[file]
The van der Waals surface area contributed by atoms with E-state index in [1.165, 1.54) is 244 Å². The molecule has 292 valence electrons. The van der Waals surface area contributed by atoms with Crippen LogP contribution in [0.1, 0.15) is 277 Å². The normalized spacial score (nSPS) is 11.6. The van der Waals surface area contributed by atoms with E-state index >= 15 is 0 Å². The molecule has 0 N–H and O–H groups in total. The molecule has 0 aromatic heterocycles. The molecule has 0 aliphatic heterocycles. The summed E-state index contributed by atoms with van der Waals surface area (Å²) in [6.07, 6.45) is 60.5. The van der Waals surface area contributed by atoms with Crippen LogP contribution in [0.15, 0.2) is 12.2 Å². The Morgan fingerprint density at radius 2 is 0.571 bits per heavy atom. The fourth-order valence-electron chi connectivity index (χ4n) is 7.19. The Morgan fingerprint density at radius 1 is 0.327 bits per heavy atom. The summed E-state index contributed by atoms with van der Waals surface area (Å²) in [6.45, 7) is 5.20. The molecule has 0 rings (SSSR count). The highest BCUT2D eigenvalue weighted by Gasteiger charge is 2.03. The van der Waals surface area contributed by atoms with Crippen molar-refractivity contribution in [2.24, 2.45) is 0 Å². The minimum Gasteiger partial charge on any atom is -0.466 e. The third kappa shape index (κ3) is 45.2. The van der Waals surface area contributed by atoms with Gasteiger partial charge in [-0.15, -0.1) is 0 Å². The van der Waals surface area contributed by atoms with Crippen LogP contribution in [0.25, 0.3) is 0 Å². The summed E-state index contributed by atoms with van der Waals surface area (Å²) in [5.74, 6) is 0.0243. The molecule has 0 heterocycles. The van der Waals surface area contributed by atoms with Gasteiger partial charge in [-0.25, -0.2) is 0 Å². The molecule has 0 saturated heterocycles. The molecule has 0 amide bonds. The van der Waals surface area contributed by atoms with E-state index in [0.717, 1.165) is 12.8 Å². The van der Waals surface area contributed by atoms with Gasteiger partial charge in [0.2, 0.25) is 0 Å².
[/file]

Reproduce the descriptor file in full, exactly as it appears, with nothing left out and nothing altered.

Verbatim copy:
The van der Waals surface area contributed by atoms with E-state index in [1.165, 1.54) is 244 Å². The molecule has 292 valence electrons. The van der Waals surface area contributed by atoms with Crippen LogP contribution in [0.1, 0.15) is 277 Å². The normalized spacial score (nSPS) is 11.6. The van der Waals surface area contributed by atoms with E-state index >= 15 is 0 Å². The molecule has 0 N–H and O–H groups in total. The molecule has 0 aromatic heterocycles. The molecule has 0 aliphatic heterocycles. The summed E-state index contributed by atoms with van der Waals surface area (Å²) in [6.07, 6.45) is 60.5. The van der Waals surface area contributed by atoms with Crippen LogP contribution in [0.15, 0.2) is 12.2 Å². The Morgan fingerprint density at radius 2 is 0.571 bits per heavy atom. The fourth-order valence-electron chi connectivity index (χ4n) is 7.19. The Morgan fingerprint density at radius 1 is 0.327 bits per heavy atom. The summed E-state index contributed by atoms with van der Waals surface area (Å²) in [6.45, 7) is 5.20. The molecule has 0 rings (SSSR count). The highest BCUT2D eigenvalue weighted by Gasteiger charge is 2.03. The van der Waals surface area contributed by atoms with Crippen molar-refractivity contribution in [2.24, 2.45) is 0 Å². The minimum Gasteiger partial charge on any atom is -0.466 e. The third kappa shape index (κ3) is 45.2. The van der Waals surface area contributed by atoms with Gasteiger partial charge in [-0.15, -0.1) is 0 Å². The van der Waals surface area contributed by atoms with Crippen LogP contribution in [0.25, 0.3) is 0 Å². The summed E-state index contributed by atoms with van der Waals surface area (Å²) in [5.74, 6) is 0.0243. The molecule has 0 heterocycles. The van der Waals surface area contributed by atoms with Gasteiger partial charge in [-0.25, -0.2) is 0 Å². The molecule has 0 saturated heterocycles. The molecule has 0 amide bonds. The van der Waals surface area contributed by atoms with E-state index in [0.717, 1.165) is 12.8 Å². The van der Waals surface area contributed by atoms with Gasteiger partial charge in [0.2, 0.25) is 0 Å².